"Foreign policy," he wrote in the early 1940s, "consists in bringing into balance, with a comfortable surplus of power in reserve, the nation's commitments and the nation's power." Anything seriously short of that, he argued, invited "insolvency" and the collapse of public support. It would not escape Lippmann's notice that most of the U.S. Marine Corps and more U.S. troops than were deployed in Europe at the worst of the Cold War have been dispatched to the Persian Gulf against just one local thug. He would be asking how the recession-ridden, budget-burdened United States could afford to cope with even one more? And, anticipating today's debate over war powers, he said the president cannot expect the Congress "to give him a blank check on the Treasury and . . . a blank authorization to use the armed forces."

A doctrine that envisions the United States in any "new world order" as The Enforcer against aggression, anywhere, likely would strike Lippmann much the way the Truman Doctrine struck him -- as a "strategic monstrosity." Lippmann in 1965 said U.S. foreign policy will not be understood until "historians explain" how U.S. intervention in World War II "became inflated" in the post-war era into the Truman doctrine "in which the United States said it was committing itself to global ideological struggle against revolutionary communism . . . . Thus there are men saying today that . . . a truce rather than a victory in Indochina will determine the fate of the world and the position of the United States as a great power . . . . For those who think this way there is no stopping point between globalism and a retreat into our former isolationism . . . . The test of statesmanship is to find those stopping points and to act accordingly." Would Kuwait be such a stopping point? Lippmann's approach to the Korean crisis is instructive. He was comfortable when the Truman administration drew a line of defense in Asia that excluded Korea as a vital concern. He would, presumably, have welcomed the various Bush administration disclaimers -- before Aug. 2 -- of any commitment to defend Kuwait. He also would have been as dismayed as he was in the case of Korea to discover that the administration not only didn't mean it but may actually have emboldened an aggressor by signaling indifference.

Lippmann called North Korea's attack "naked aggression," expressed outrage that "a wretched little satellite can thumb its nose at the United Nations," and was ready for "blue water" American intervention. But he had "always been unhappy," he later wrote a U.S. Senator, "about the unannounced decision . . . . to fight a land war." He was well aware, he said, that American air and sea power probably wouldn't have saved South Korea; his point was that South Korea wasn't worth saving at the price and at the risk of ground warfare on the Asian mainland.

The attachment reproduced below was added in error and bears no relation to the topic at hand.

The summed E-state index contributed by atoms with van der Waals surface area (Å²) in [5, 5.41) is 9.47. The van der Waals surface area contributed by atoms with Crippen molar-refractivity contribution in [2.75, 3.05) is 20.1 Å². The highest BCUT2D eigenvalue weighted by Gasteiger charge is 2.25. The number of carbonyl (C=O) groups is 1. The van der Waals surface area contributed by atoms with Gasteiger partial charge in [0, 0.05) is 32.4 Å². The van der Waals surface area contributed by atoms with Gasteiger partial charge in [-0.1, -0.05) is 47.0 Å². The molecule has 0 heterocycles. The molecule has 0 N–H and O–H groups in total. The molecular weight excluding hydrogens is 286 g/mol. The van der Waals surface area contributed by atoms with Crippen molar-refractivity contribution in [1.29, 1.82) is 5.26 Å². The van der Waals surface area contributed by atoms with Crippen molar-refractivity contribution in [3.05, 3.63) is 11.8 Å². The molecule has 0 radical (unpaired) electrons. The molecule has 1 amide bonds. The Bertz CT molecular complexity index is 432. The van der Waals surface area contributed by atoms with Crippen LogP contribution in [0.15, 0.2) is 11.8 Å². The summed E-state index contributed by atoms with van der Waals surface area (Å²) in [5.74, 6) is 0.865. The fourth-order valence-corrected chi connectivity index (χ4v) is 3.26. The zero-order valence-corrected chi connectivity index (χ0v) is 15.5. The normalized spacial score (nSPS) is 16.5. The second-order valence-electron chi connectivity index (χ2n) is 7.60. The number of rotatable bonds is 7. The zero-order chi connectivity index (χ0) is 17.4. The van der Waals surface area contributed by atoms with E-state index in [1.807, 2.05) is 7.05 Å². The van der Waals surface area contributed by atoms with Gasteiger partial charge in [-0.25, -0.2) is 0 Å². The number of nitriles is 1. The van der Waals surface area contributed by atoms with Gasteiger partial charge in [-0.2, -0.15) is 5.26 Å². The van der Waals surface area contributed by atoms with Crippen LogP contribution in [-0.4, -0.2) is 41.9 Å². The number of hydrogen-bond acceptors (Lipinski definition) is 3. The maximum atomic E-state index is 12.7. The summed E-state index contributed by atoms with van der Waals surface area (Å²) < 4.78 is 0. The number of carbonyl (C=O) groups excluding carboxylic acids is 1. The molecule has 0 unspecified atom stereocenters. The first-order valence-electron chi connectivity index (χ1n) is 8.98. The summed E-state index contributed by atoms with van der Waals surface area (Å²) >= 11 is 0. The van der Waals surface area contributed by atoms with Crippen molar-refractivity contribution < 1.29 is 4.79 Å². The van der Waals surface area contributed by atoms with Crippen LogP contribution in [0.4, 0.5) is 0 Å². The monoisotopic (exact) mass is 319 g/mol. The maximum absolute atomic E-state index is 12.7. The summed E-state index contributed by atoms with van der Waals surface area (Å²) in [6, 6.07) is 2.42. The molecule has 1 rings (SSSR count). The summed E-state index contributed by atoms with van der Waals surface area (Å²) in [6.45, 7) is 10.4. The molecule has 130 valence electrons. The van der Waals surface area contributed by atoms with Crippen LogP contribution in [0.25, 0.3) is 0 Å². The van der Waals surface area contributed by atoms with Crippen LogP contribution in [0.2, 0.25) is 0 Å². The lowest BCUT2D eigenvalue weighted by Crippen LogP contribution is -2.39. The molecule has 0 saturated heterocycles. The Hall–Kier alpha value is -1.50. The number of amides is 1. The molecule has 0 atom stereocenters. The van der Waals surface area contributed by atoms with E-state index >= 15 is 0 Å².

He would almost certainly feel the same way about Kuwait. As for the oil resources of the Persian Gulf, Lippmann would not discount their strategic worth. But he would insist that they are worth far more to some of our richest and most powerful allies than they are to us. Accordingly, he would be critical of the enormous disproportion in the U.S. contribution to the gulf coalition. The written record tells us he would view as repellently excessive Bush's claim that "our jobs, our way of life, our own freedom and the freedom of friendly countries around the world would all suffer if control of the world's great oil reserves fell into the hands {of Saddam Hussein}." Lippmann would be contemptuous of calling Saddam "another Hitler," and of the shorthand of "Munich" and "appeasement."

"You can't decide those questions of life or death for the world by epithets like appeasement," he said in a television interview that comes close to capturing the essence of what Walter Lippmann might be saying right now. "I don't agree with the people who think we have to go out and shed a little blood to prove we're virile men. This is too serious a business for that kind of thinking . . . . And then behind all that lies a very personal and human feeling -- that I don't think old men ought to promote wars for young men. I think it's their business to try as best they can, by whatever wisdom they can find, to avert what would be an absolutely irreparable calamity . . . ."

Philip Geyelin is a syndicated columnist.